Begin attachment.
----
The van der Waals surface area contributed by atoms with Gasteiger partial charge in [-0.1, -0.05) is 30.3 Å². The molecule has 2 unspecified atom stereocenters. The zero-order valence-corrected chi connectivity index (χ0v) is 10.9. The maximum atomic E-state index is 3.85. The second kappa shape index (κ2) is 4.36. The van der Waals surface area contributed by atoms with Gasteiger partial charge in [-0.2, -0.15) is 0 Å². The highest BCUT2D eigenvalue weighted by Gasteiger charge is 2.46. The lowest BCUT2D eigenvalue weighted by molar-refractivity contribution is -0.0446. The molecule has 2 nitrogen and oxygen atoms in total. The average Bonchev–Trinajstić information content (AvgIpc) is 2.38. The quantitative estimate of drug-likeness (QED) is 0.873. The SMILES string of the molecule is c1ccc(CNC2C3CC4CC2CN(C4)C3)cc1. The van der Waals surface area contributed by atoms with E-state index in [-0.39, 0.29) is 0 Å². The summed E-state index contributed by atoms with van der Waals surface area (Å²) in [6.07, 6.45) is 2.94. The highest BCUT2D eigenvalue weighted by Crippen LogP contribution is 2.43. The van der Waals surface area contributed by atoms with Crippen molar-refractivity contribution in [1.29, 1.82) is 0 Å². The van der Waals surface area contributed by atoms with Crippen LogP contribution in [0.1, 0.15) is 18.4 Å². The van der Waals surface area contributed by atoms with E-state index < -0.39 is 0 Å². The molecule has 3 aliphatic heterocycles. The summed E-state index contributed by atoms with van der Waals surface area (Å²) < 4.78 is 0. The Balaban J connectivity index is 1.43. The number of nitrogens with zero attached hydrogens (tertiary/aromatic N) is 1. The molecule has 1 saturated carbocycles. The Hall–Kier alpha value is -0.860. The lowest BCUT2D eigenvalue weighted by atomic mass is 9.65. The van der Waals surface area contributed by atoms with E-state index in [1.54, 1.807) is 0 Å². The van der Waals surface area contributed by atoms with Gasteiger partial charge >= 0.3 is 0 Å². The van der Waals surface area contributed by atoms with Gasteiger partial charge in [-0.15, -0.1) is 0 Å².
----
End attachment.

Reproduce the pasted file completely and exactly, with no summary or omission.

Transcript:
The van der Waals surface area contributed by atoms with Gasteiger partial charge in [-0.1, -0.05) is 30.3 Å². The molecule has 2 unspecified atom stereocenters. The zero-order valence-corrected chi connectivity index (χ0v) is 10.9. The maximum atomic E-state index is 3.85. The second kappa shape index (κ2) is 4.36. The van der Waals surface area contributed by atoms with Gasteiger partial charge in [-0.2, -0.15) is 0 Å². The highest BCUT2D eigenvalue weighted by Gasteiger charge is 2.46. The lowest BCUT2D eigenvalue weighted by molar-refractivity contribution is -0.0446. The molecule has 2 nitrogen and oxygen atoms in total. The average Bonchev–Trinajstić information content (AvgIpc) is 2.38. The quantitative estimate of drug-likeness (QED) is 0.873. The SMILES string of the molecule is c1ccc(CNC2C3CC4CC2CN(C4)C3)cc1. The van der Waals surface area contributed by atoms with E-state index in [-0.39, 0.29) is 0 Å². The summed E-state index contributed by atoms with van der Waals surface area (Å²) in [6.07, 6.45) is 2.94. The highest BCUT2D eigenvalue weighted by Crippen LogP contribution is 2.43. The van der Waals surface area contributed by atoms with Crippen molar-refractivity contribution in [1.29, 1.82) is 0 Å². The van der Waals surface area contributed by atoms with Crippen LogP contribution in [0.1, 0.15) is 18.4 Å². The van der Waals surface area contributed by atoms with E-state index < -0.39 is 0 Å². The molecule has 3 aliphatic heterocycles. The summed E-state index contributed by atoms with van der Waals surface area (Å²) < 4.78 is 0. The Balaban J connectivity index is 1.43. The number of nitrogens with zero attached hydrogens (tertiary/aromatic N) is 1. The molecule has 1 saturated carbocycles. The Hall–Kier alpha value is -0.860. The lowest BCUT2D eigenvalue weighted by atomic mass is 9.65. The van der Waals surface area contributed by atoms with E-state index in [1.54, 1.807) is 0 Å². The van der Waals surface area contributed by atoms with Gasteiger partial charge >= 0.3 is 0 Å². The van der Waals surface area contributed by atoms with Gasteiger partial charge in [-0.15, -0.1) is 0 Å².